I had the pleasure of attending a two day gathering put together by Journalism That Matters. This gathering of “new pamphleteers” numbered well over a hundred interested in, what is being called, Citizen Journalism.
Because of my interest in the subject and because of my work with this blog and Minnov8, I was anxious to learn from this passionate group of journalists and community members. In the past, I’ve never considered myself a journalist. However, as I now write more than I ever have, I find I have much in common with those that are members of the press.
This world does offer it’s own verbiage. Hey, no endeavor is complete without its own buzzwords. Citj=citizen journalism, Big J=mainstream journalists. Words that are good; aperture, community weavers, citizen, relationship, ethics, trust, quality, and sustainability. Words that are frowned upon; profit, consumer. Examples of Citizen Journalism include Twin Cities Daily Planet, the St. Louis Beacon, Hometown Focus, The Uptake, and Political Chowder.
This is no ragtag group of ultra liberal, “Hey, the man is keeping us down”, don’t trust big brother types fixated on pushing a similar agenda. These are smart, thoughtful, committed, strategic, insightful journalists concentrating on serving their communities with in-depth stories on the topics that impact those communities. They seek to be a source for the type of journalism that has been replaced in large part by the “nothing but the hits” approach to news that the Big J companies have adopted.
These journalists think nothing of spending days, if not weeks,
researching and reporting on people, places, and things that could have
nothing to do with Iraq, the Presidential race, or Britney. Topics like
the local mayor’s office, a landfill project, or expansion of a local
airstrip are covered just as thoroughly and from a more “how this
affects you” point of view.
The challenges they are willing take on are many. First and foremost,
finding those that want to be part of and use this kind of journalism.
It’s a challenge every service must face…finding an audience. Those
citizens willing to dedicate more of their time to actually learning
from, and participating in, what goes on around us, regretfully, are
fewer in number than their hurry up and just give me the headlines
counterparts. Second, getting that already smaller number to pay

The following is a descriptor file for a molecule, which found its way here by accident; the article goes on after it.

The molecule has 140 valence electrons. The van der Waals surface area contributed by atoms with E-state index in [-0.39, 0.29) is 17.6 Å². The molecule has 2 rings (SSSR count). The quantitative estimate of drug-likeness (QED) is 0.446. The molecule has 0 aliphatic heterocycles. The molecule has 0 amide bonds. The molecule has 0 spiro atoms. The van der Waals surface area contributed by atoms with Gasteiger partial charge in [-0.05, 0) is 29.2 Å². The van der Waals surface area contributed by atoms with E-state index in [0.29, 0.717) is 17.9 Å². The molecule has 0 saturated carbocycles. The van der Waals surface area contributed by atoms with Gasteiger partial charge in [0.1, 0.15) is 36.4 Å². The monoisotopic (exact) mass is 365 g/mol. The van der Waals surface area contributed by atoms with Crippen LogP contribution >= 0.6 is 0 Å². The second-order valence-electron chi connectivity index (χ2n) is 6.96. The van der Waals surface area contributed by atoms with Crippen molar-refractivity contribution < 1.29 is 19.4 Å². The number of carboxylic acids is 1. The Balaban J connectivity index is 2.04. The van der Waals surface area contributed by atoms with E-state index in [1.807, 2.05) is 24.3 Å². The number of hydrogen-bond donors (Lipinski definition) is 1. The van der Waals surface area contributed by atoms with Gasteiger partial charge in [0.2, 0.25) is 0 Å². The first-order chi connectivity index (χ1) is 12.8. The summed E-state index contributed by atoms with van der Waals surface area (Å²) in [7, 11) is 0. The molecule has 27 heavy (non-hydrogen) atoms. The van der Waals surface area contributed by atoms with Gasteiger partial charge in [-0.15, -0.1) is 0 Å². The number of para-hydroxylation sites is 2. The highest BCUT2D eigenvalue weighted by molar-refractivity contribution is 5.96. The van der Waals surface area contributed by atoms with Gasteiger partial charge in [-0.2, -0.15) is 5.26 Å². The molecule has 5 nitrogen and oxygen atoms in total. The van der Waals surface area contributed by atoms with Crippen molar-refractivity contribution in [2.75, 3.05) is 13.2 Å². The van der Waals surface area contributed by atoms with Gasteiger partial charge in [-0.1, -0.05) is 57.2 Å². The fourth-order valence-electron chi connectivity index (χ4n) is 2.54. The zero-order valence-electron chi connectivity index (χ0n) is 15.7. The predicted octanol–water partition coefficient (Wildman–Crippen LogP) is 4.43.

something to be part of it, extracting some form of compensation for
the journalists who seek to serve their communities, is enough to
discourage anyone. Not his group.
The topic of sustainability was always right behind the dedication to
purpose. Right now that sustainability is being satisfied in large part
by grants and private funding. There are those that are finding success
with the business of community journalism, Patrick Phillips of The
Vineyard Voice in Martha’s Vineyard was happy to share his business
model with all, but in large part the answer isn’t yet apparent.
In fact, Leonard Witt of Kennesaw Sate University, has received funding
to test his Representative Journalism model just south of me in
Northfield, Minnesota. Together with Griff Wrigley and Locally Grown
Northfield they hope to be rolling it out within weeks.
An advertising model still presents many challenges. The first is
overcoming the advertiser’s insistence on “tonnage” of audience. There
is still much to be done to convince an advertiser that more is not
necessarily better. The addition of content that may even smack of
being outside the mainstream tends to keep advertisers at arms length.
There are other sustainability systems afoot. They include the obvious
donation and subscription models as well as micro-charging.
What I found most refreshing and compelling is that no matter how many
times the topic of money came up, and it was a lot, it wasn’t long
before the mission of “real” journalism returned to center stage. The
desire to return journalism to its place as part of the checks and
balances that make up a true democracy is the real desire. I even sat
in on a session entitled Democracy 2.0 where we discussed topics like
the crafting of legislation via wiki. Incredible!
Event organizers tell me that these gatherings continue to grow. In
fact, this gathering alone nearly doubled the expected attendance. The
internet is allowing for many industries and endeavors with the allure
of becoming big business to sprout up. The Citizen Journalism movement
is quite satisfied with providing information that the public at large
needs, being that “free press” that sustains a democracy. I for one
would love to see them able to make a living doing it…though I think
that those in this movement aren’t going to let that stop them.